Letter from occupied Bel-Air

Our fearless correspondent's second dispatch from the entertainment industry's demilitarized zone: Ass-kickings at Cirque du Soleil, silence and clanking silverware at the 7th Annual Diversity Awards and a ride in George Clooney's limo!

Read communiqu&#233 No. 1!


follow us in feedly
David Goodman
October 22, 1999 8:00PM (UTC)



Dear Button,

Things down in the "South Park" offices have been hectic. But we have had time for a couple small excursions. Trey wanted to see Cirque du Soleil. Have you ever seen it? Here's how it works: The lovely and talented Jennifer calls William Morris. William Morris calls Cirque VIP, and then blah blah Hollywood handshake blah, next thing you know four of us are sitting fifth row in the big yellow-and-blue tent on the pier in Santa Monica. And of course it's all fantastic, the tumblers all hit their marks and the juggler doesn't drop his balls (he went up to seven). But what really sent it over the top was the music being played live. Total blowout -- especially the male singer, whose falsetto fooled us into thinking he was a she. Then, after a couple of numbers he dropped out of the higher registers and into his wheelhouse (as they say in baseball) and we all nearly burst into flames. As Trey said after: "It's good to have something kick your ass once in a while."

Advertisement:

The only drawback I could see was that they didn't serve alcohol in the VIP tent. I mean, Hey, thanks for the free souvenir program, fella, but where's the bar? So we shot up to the beach-house bar and each put away two fingers of Glenfiddich for courage. It went down so well, we went back during intermission. The other drawback was the clown contingent. I mean, it is a Cirque, but enough with the zany. There was one clumsy and awkward guy who wore glasses and looked like an aging man-child clown, if that makes any sense. He would get very pleased with himself in a disarming, childlike way and make an attempt to speak through the megaphone, but all that would come out was a breathy giggle. Tres humorous. I even thought of being him for Halloween, but then there would only be me and three other people who got it. So I think I will go as a naughty nurse.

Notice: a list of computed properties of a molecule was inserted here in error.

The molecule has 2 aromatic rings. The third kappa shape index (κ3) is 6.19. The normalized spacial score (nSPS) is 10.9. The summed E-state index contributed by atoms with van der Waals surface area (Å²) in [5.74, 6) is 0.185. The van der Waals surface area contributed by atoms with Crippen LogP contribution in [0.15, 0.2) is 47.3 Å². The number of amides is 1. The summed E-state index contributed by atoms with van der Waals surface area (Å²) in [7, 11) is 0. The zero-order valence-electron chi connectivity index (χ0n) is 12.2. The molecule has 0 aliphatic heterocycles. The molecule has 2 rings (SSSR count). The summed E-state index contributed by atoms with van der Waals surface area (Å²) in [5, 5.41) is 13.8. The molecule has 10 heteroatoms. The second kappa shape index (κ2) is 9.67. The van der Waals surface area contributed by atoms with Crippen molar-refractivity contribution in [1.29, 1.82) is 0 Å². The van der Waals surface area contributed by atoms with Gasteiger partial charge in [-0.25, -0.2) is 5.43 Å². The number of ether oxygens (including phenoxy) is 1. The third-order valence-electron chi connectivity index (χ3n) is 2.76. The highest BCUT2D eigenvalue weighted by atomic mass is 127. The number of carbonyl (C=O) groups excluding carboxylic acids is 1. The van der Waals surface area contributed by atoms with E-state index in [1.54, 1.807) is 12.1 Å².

What are you going to be for Halloween? I always find Halloween an interesting night for revelation. To some degree, what you are for Halloween represents some side of you that you want others to know about, but are afraid to expose directly. Halloween is just big excuse night. "I'm only dressed like a dominatrix because it's Halloween!" You hear that a lot during the evening. On the other hand, I went as a Mormon last year, so forget the whole theory.

We went to the 7th Annual Diversity Awards on Tuesday night. Holy shit. It was not cool. OK, so I've been to awards shows. I even endured James Cameron thanking every single fucking person who worked on "Ti-Snore-ic" at the Producers Guild Awards. (The only thing that kept me from killing myself was the fact that I had just met Clint Eastwood.) But this one ... The first award speech consisted in large part of a paean of gratitude to Anheuser-Busch for sponsorship. Then, the next speaker (a Native American) went on to decry the rampant alcoholism among the Indian population. You make the call.